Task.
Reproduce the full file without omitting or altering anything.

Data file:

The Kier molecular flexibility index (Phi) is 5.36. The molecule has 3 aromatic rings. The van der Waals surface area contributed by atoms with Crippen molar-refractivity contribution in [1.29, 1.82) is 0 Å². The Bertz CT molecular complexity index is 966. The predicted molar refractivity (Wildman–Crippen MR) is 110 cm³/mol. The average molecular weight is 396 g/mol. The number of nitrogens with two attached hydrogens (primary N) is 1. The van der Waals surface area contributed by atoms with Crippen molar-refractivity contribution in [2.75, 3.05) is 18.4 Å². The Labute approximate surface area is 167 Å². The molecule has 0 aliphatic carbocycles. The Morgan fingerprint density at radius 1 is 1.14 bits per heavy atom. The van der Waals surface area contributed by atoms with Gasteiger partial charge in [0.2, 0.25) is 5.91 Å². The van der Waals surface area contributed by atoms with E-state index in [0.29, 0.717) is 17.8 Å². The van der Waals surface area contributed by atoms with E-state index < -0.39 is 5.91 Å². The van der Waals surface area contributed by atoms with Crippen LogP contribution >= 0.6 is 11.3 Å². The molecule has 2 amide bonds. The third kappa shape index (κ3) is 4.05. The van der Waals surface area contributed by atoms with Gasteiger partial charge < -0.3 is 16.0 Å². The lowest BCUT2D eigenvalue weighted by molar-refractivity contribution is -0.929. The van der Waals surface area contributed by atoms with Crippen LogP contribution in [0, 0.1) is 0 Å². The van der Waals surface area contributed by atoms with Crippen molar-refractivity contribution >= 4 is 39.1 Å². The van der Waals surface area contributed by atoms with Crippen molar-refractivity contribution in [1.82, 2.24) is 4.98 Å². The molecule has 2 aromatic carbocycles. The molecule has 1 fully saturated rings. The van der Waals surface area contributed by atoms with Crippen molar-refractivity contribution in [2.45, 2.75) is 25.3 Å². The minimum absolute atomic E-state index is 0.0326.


The Kier molecular flexibility index (Phi) is 5.36. The molecule has 3 aromatic rings. The van der Waals surface area contributed by atoms with Crippen molar-refractivity contribution in [1.29, 1.82) is 0 Å². The Bertz CT molecular complexity index is 966. The predicted molar refractivity (Wildman–Crippen MR) is 110 cm³/mol. The average molecular weight is 396 g/mol. The number of nitrogens with two attached hydrogens (primary N) is 1. The van der Waals surface area contributed by atoms with Crippen molar-refractivity contribution in [2.75, 3.05) is 18.4 Å². The Labute approximate surface area is 167 Å². The molecule has 0 aliphatic carbocycles. The Morgan fingerprint density at radius 1 is 1.14 bits per heavy atom. The van der Waals surface area contributed by atoms with Gasteiger partial charge in [0.2, 0.25) is 5.91 Å². The van der Waals surface area contributed by atoms with E-state index in [0.29, 0.717) is 17.8 Å². The van der Waals surface area contributed by atoms with E-state index < -0.39 is 5.91 Å². The van der Waals surface area contributed by atoms with Crippen LogP contribution >= 0.6 is 11.3 Å². The molecule has 2 amide bonds. The third kappa shape index (κ3) is 4.05. The van der Waals surface area contributed by atoms with Gasteiger partial charge < -0.3 is 16.0 Å². The lowest BCUT2D eigenvalue weighted by molar-refractivity contribution is -0.929. The van der Waals surface area contributed by atoms with Crippen LogP contribution in [0, 0.1) is 0 Å². The van der Waals surface area contributed by atoms with Crippen molar-refractivity contribution >= 4 is 39.1 Å². The van der Waals surface area contributed by atoms with Crippen molar-refractivity contribution in [1.82, 2.24) is 4.98 Å². The molecule has 2 aromatic carbocycles. The molecule has 1 fully saturated rings. The van der Waals surface area contributed by atoms with Crippen molar-refractivity contribution in [2.45, 2.75) is 25.3 Å². The minimum absolute atomic E-state index is 0.0326.